What is the Museum all about?
The Museum exhibits the listener and viewer side of both radio and television broadcasting over nearly a century, primarily receivers and related items. The Museum can be visited on your own, or you can take a free guided tour.
Where is the Museum located?
The Museum is located in Bowie, Maryland just off the junction of Routes 50 and 301, between Washington, D.C. and Annapolis, Md. Directions to the Museum.
Are there other things to see in the same area?
Absolutely—starting with the other Bowie museums.
When is the Museum open?
The Museum is open three days a week at present: Fridays from 9am to 4pm, and both Saturday and Sunday afternoons from 12pm to 4pm. In the event of a major holiday or extreme weather, the Museum may be closed, so please call ahead: (301) 390-1020.
Is the Museum near any public transit?
Unfortunately not . . . it really does require a car. We have free parking right next to the museum.
What does it cost to visit?
Visiting the museum is FREE. We welcome your donations.
Do you offer tours?
The Museum does offer tours. You may tour the museum on your own, or take an introductory tour with one of the docents who are always on duty during our regular hours (see above).
Can the Museum accommodate group visits?
Yes, but due to space and personnel limitations, please contact our office first at (301) 390-1020. We regularly provide tours to school groups and retirement communities.
Are the Museum’s exhibits accessible to the handicapped?
In part, yes. The Museum is located in a century-old farmhouse, and the second floor does require use of a stairway (there is no elevator), but the first floor galleries are fully accessible, and there is a virtual tour of what is on the second floor.
Can I hear old radio and watch old TV programs?
Absolutely—the Museum has large collections of both and you can hear or see them on vintage receivers. Here are lists of many of the radio programs and a list of TV shows in the Museum’s collections.
Do you have any special collections?
Yes, a number of them. If the topic interests you, for example, ask to see the “ham” radio receivers. The Museum also has a 1940s AM radio station transmitter that is now used for occasional low-power transmissions. Exhibits in the museum are always changing.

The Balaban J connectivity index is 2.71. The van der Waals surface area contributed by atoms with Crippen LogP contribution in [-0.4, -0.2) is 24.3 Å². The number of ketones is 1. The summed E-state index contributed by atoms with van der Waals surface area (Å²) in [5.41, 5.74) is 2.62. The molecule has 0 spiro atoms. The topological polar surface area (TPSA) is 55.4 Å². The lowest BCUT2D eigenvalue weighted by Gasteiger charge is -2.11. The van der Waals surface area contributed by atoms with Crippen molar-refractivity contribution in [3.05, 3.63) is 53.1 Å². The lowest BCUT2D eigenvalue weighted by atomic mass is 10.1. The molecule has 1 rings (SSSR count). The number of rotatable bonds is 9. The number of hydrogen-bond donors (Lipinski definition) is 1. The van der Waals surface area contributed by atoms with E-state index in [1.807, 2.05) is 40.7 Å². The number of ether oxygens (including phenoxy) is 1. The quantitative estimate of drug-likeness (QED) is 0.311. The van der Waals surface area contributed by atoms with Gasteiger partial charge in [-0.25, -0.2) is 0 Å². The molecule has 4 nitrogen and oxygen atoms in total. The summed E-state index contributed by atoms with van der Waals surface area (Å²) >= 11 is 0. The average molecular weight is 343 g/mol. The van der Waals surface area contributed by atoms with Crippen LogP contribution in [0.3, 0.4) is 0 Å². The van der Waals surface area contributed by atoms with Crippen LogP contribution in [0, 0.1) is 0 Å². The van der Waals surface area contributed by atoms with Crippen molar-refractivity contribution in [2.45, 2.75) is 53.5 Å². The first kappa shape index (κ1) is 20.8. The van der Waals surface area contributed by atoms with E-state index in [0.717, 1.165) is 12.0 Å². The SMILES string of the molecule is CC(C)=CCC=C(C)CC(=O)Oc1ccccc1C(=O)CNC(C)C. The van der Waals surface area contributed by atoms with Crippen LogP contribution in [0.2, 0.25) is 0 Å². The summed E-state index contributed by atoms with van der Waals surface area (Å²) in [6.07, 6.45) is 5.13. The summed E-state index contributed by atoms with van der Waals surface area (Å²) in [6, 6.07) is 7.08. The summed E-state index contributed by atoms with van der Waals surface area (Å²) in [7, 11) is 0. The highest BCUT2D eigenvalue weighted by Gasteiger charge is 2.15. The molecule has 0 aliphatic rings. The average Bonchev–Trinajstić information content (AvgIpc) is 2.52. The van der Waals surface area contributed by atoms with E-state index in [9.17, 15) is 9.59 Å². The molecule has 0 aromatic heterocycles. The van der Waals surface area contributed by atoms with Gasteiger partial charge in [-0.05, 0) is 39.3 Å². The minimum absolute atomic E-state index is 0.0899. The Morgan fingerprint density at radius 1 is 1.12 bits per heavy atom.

Is there a Museum shop?
Yes. The Museum has a small shop, but also offers items for sale on this website.
What’s for sale?
At the present time, the Museum offers two kinds of items—books about radio and television history and engineering (many long out of print), and thousands of vacuum tubes. The Museum also sells limited numbers of radio and television-related items. More information.
Who owns and operates the Museum?
The Museum is a public-private partnership. The City of Bowie owns the buildings and grounds, while the exhibits inside are created by the Museum staff and volunteers. The Museum is managed by a paid deputy director and many volunteers. The Museum is run by an independent Board of Directors.
How old is the Museum?
The Museum opened in June 1999.
Do you have exhibits elsewhere?
Absolutely! In addition to the Museum in Bowie, the Museum maintains and exhibit of early radio and television receivers on display at the Library of American Broadcasting at the University of Maryland.
Do you accept donations?
As with most museums, yes! The National Capital Radio & Television is a 501(c)(3) non-profit organization and welcomes donations. Because of limited storage space; however, please contact our curator if you would like to donate radio or television receivers or related equipment. We also have a list of items we are seeking for exhibit. The Museum also accepts financial and in-kind donations. Please contact the office at (301) 390-1020 or by email at email@example.com if you are interested in in-kind items or financial support.
How can I help out?
In addition to donations (see previous question), the Museum welcomes those who would like to volunteer to help. While knowledge of some aspect of radio and television is hugely helpful, it’s not required. There are many potential roles—acting as a tour guide (docent), helping design and build exhibits, repairing old radios and televisions, and many other jobs that need doing. If you are interested, please contact the Museum.